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Hand pulled noodles and knife cut noodles? Best options in SF (or BART accessible)

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What are the best options these days for hand pulled noodles (lamian) and knife shaved noodles (dao xiao mian)? I'm particularly interested in places where I can get non-soup dishes made with these noodles, although soup options are fine too.

Two places I know I need to try are King of Noodles in the Sunset, and San Dong House in the Richmond. Where else should I be heading?

Also, a post on the Boston board about Xi'an Famous Foods coming there got me thinking...what are equivalent places in San Francisco?

Looking forward to getting caught up on the Chinese food scene here!

Dave MP

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  1. Here are some threads. The Oakland places are more BARTable than the Sunset or the Richmond.
    http://chowhound.chow.com/topics/556453
    http://chowhound.chow.com/topics/612637
    http://chowhound.chow.com/topics/502487
    http://chowhound.chow.com/topics/734197
    http://chowhound.chow.com/topics/800801

    6 Replies
    1. re: wolfe

      Strangely, the software pulled up a thread at the bottom of the page you missed: http://chowhound.chow.com/topics/762004

      1. re: Ruth Lafler

        Cool. I wish there was a Shanxi noodle place in the Bay Area.

        I also wished last year that Xi'an Famous Foods (of NYC) would open in Boston, and now that wish is coming true! So, wishing things like this sometimes works!

        http://chowhound.chow.com/topics/838583

        1. re: Dave MP

          wolfe's first link mentions Shanxi noodles at Five Happiness on Geary

          1. re: drewskiSF

            Yeah, but from what I gathered, it's just one dish on the menu.

            Also, I think I am partially confusing Shanxi and Shaanxi, and maybe really looking for the latter.....but I was reading about Shaanxi Gourmet in Rosemead, CA and it sounded great, and I was wishing there was something like that here too!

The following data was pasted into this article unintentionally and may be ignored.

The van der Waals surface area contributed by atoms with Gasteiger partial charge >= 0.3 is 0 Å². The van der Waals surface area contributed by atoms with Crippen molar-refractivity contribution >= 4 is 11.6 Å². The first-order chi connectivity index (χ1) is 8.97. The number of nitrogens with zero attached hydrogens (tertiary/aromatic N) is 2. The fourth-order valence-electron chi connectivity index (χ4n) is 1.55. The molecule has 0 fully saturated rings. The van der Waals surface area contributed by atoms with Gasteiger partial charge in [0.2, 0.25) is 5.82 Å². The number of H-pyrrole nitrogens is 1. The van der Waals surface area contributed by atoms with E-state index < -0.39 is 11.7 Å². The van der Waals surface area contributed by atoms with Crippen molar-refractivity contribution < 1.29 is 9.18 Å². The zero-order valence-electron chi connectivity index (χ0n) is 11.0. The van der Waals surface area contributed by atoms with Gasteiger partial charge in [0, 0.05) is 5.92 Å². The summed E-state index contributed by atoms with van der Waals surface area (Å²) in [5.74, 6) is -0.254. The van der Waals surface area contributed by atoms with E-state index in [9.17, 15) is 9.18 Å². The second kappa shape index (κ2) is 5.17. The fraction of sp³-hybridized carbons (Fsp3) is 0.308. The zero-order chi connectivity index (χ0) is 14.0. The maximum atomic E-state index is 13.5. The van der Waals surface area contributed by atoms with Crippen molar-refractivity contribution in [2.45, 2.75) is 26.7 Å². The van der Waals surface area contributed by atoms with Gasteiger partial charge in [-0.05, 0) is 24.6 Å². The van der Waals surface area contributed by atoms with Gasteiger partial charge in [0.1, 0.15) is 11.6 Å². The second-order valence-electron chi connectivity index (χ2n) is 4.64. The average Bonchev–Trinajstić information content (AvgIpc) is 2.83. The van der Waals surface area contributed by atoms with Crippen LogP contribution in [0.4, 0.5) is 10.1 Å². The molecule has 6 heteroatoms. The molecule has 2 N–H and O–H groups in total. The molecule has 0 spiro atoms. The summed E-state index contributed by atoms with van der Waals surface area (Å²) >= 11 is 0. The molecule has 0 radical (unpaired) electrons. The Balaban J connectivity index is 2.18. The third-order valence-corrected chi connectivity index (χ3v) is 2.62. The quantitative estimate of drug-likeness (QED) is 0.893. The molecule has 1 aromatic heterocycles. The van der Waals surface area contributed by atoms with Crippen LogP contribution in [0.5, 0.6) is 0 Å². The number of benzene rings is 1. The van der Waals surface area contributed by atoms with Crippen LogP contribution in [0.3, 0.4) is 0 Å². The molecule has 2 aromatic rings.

1. re: Dave MP

              Perhaps just one dish on the menu, but one knife-shaved noodle (dao xiao mien) dish is worth 100 other dishes! Five Happiness is good but my favorite dao xiao mien rendition in SF is at Shanghai House, out on Balboa, a few blocks beyond Shanghai Dumpling King. Great noodles, good seasoning, and nicely cooked vegetables mixed in.

              1. re: Dave MP

                There are hints that Xi"an Famous Foods might be coming to L.A.--they asked their Facebook followers in LA for suggested geographical locations in Los Angeles. If so, could the Bay Area be far behind?

      2. the two branches of the Beijing Restaurant have some of the better northern style preparations in the city, and several if not most of their noodle dishes have house made, hand cut noodles. their first place is in the Excelsior, on Alemany near 280, the second is in the outer Sunset.

        9 Replies
        1. re: moto

          Ooh, I was just wondering about that place the other day. I went to the Excelsior branch of Beijing back in 2009....but couldn't really remember it. Is it still good? What else is good there besides noodles?

          1. re: Dave MP

            The warm pots (with preserved cabbage) are really good. The dumplings are also quite tasty. Actually, the hand cut noodles were not to my liking...they were a different style than I'm used to, not wide and chewy and irregular like the knife shaved noodles at Shanghainese restaurants. These were very regular in shape, sort of square and hard and thin, like square-shaped spaghetti. Not really sure how you achieve this effect by hand cutting. The last time I had a noodle dish here was shortly after they opened, so things may have changed. I will say that based on the photos on Yelp, the noodles look considerably more appetizing than I remember. May be worth another shot!

            1. re: Dave MP

              Order 50% more food than you used to. They kept about the same price.point but reduced quantity. Quality is still solid.

              1. re: intomeat

                I've eaten here multiple times since they opened, just haven't opted for the noodles again. :)

            2. re: moto

              Can you share the names of the dishes that are good to order? Beijing is down the street from me and I'm pretty naive about authentic Chinese food. We ordered take out from there this week and our selections included some pretty mediocre American-style Chinese stuff (like sesame chicken). I'd love ideas for their best dishes.

              1. re: Cambridgeater

                I haven't been here since 2009, but I was just looking at the menu, which is here: http://beijingrestaurant.us/menu.html

                It seems to me that the best bets are the items that have photographs....this includes the dumplings, noodles, the warm pots that possumspice mentions, and lots of other dishes. Things I personally want to try include wide rice noodle salad, cumin lamb, egg surface tofu, Beijing noodles w/ special sauce (北京炸醬麵), beef stew noodle soup, various dumplings, etc.....

                1. re: Cambridgeater